After living with the name Théodore for about 6 months, I was finally able to make it legal. The process, in all honesty, was somewhat humiliating and frustrating. There were frustrating requirements, multiple visits to the county seat nearly an hour from where I lived, and court appearances — not to mention the frustrating process of getting everything changed over to my new name, from credit cards to my car lien and the minutiae like website accounts and mailing lists. I’m still trying to convince Obama’s mailing list that my name has changed.
Just over three months after my legal name change, I would turn 25. One night, I was talking with my partner at the time about how weird it felt. For the first time since I could remember, I was excited about my coming birthday. I used to hate them. I talked about how I was excited because it meant I was alive. Each birthday meant that, as obvious and tedious as it might sound, I had survived another full year. Several minutes later she stopped what she was doing and looked at me with the most complex emotions mixing in her expression. “Théo, you weren’t wrong. You are alive to turn 25, but she’s not. She’s never going to turn 25.”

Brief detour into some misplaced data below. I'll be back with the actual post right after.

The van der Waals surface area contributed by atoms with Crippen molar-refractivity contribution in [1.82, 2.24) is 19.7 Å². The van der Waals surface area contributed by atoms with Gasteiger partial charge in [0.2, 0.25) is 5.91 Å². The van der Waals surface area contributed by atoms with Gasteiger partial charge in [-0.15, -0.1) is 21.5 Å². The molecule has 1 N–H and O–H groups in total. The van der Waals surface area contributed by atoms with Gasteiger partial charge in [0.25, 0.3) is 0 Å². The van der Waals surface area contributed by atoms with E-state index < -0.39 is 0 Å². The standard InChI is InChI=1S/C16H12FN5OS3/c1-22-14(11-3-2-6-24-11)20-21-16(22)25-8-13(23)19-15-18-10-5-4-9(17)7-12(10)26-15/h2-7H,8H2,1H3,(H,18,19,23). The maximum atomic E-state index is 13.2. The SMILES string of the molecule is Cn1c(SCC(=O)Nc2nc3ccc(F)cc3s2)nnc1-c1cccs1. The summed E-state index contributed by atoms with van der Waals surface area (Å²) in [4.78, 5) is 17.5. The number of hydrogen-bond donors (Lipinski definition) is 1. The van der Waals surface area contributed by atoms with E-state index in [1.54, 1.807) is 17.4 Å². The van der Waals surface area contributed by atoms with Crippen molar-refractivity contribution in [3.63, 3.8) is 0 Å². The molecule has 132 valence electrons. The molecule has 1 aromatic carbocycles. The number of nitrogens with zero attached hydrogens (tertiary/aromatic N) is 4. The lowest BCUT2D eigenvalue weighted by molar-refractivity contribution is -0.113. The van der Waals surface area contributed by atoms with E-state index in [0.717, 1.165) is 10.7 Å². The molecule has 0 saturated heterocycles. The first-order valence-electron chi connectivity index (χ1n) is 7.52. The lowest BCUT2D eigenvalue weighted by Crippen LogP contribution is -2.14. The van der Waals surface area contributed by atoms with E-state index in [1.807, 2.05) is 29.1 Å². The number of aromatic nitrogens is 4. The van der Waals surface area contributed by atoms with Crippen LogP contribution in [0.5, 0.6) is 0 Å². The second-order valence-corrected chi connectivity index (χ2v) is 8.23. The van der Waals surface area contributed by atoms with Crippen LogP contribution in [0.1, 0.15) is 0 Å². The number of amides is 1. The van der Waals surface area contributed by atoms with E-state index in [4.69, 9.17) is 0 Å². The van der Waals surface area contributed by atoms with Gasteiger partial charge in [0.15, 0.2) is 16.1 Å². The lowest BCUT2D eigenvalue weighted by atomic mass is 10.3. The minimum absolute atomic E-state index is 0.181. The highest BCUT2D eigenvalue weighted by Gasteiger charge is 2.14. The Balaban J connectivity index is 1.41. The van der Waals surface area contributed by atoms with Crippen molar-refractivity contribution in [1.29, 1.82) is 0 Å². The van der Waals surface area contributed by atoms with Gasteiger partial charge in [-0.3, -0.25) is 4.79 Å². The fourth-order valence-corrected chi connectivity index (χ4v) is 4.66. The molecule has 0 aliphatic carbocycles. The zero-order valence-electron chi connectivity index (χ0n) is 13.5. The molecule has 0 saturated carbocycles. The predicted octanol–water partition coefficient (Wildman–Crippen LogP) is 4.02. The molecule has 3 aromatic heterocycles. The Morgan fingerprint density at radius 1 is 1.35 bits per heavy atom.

In that moment, my chest filled with so many emotions, it felt like the breath had been knocked out of me. I mourned for that girl, so tortured by addiction, by mental illness, by a body that was wrong. She knew, somehow, that she would never turn 25 and she was right. I mourned for the experiences she would never have and for the peace she would never live to find. I also mourned for Théo, for the experiences he would also never have, for the childhood he’d missed and the awkward teenage years and the exploratory years of college. And yet, simultaneously, I celebrated for the truth I had discovered and begun to embody, for the hope I had for the future. In the passing of that young woman, Théo got the chance to live and flourish. Like a forest fire, this destruction cleared way for new growth.
It’s been nearly three years since that conversation and I still feel a wash of emotions when I think back on it. I still feel sadness for that young woman, but I also feel hope. I know I didn’t make a mistake by becoming Théodore and I feel so much excitement for his future, for my future. Maybe there are trans people out there who don’t feel this way, but I don’t see these conflicting emotions as negative or problematic. I think I would be more concerned if I didn’t have these paradoxical feelings inside; it’s how I know I’m still me. My body, my voice, my name; these things have changed. But the storyteller, the person who overthinks everything, the kid who learned to write their name with an accent on the first e, all those things are the same.
- *Originally told at a Story Club Cleveland open mic.